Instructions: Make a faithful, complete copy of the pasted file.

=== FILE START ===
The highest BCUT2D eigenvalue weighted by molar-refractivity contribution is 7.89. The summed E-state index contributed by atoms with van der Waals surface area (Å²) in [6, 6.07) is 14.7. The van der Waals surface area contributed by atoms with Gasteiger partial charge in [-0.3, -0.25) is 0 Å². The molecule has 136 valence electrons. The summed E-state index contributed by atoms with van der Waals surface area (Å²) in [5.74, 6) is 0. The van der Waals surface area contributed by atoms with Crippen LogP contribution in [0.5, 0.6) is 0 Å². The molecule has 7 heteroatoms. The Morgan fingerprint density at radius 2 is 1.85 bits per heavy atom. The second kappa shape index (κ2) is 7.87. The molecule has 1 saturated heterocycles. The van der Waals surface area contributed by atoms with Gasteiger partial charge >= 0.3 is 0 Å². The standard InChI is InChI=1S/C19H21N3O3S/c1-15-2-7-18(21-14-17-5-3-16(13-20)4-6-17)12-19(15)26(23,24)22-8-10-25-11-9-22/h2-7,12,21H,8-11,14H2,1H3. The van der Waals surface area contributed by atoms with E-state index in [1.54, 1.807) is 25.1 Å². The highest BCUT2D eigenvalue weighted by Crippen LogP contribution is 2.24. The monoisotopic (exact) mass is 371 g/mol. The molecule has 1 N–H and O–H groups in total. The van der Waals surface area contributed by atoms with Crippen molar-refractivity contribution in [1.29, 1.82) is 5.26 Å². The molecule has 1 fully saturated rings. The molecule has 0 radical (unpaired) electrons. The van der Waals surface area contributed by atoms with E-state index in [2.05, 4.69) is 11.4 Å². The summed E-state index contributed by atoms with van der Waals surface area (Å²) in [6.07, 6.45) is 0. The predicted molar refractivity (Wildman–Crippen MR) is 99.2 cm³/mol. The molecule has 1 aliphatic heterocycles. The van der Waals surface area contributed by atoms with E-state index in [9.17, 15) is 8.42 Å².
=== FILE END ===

The highest BCUT2D eigenvalue weighted by molar-refractivity contribution is 7.89. The summed E-state index contributed by atoms with van der Waals surface area (Å²) in [6, 6.07) is 14.7. The van der Waals surface area contributed by atoms with Gasteiger partial charge in [-0.3, -0.25) is 0 Å². The molecule has 136 valence electrons. The summed E-state index contributed by atoms with van der Waals surface area (Å²) in [5.74, 6) is 0. The van der Waals surface area contributed by atoms with Crippen LogP contribution in [0.5, 0.6) is 0 Å². The molecule has 7 heteroatoms. The Morgan fingerprint density at radius 2 is 1.85 bits per heavy atom. The second kappa shape index (κ2) is 7.87. The molecule has 1 saturated heterocycles. The van der Waals surface area contributed by atoms with Gasteiger partial charge >= 0.3 is 0 Å². The standard InChI is InChI=1S/C19H21N3O3S/c1-15-2-7-18(21-14-17-5-3-16(13-20)4-6-17)12-19(15)26(23,24)22-8-10-25-11-9-22/h2-7,12,21H,8-11,14H2,1H3. The van der Waals surface area contributed by atoms with E-state index in [1.54, 1.807) is 25.1 Å². The highest BCUT2D eigenvalue weighted by Crippen LogP contribution is 2.24. The monoisotopic (exact) mass is 371 g/mol. The molecule has 1 N–H and O–H groups in total. The van der Waals surface area contributed by atoms with Crippen molar-refractivity contribution in [1.29, 1.82) is 5.26 Å². The molecule has 1 fully saturated rings. The molecule has 0 radical (unpaired) electrons. The van der Waals surface area contributed by atoms with E-state index in [2.05, 4.69) is 11.4 Å². The summed E-state index contributed by atoms with van der Waals surface area (Å²) in [6.07, 6.45) is 0. The predicted molar refractivity (Wildman–Crippen MR) is 99.2 cm³/mol. The molecule has 1 aliphatic heterocycles. The van der Waals surface area contributed by atoms with E-state index in [9.17, 15) is 8.42 Å².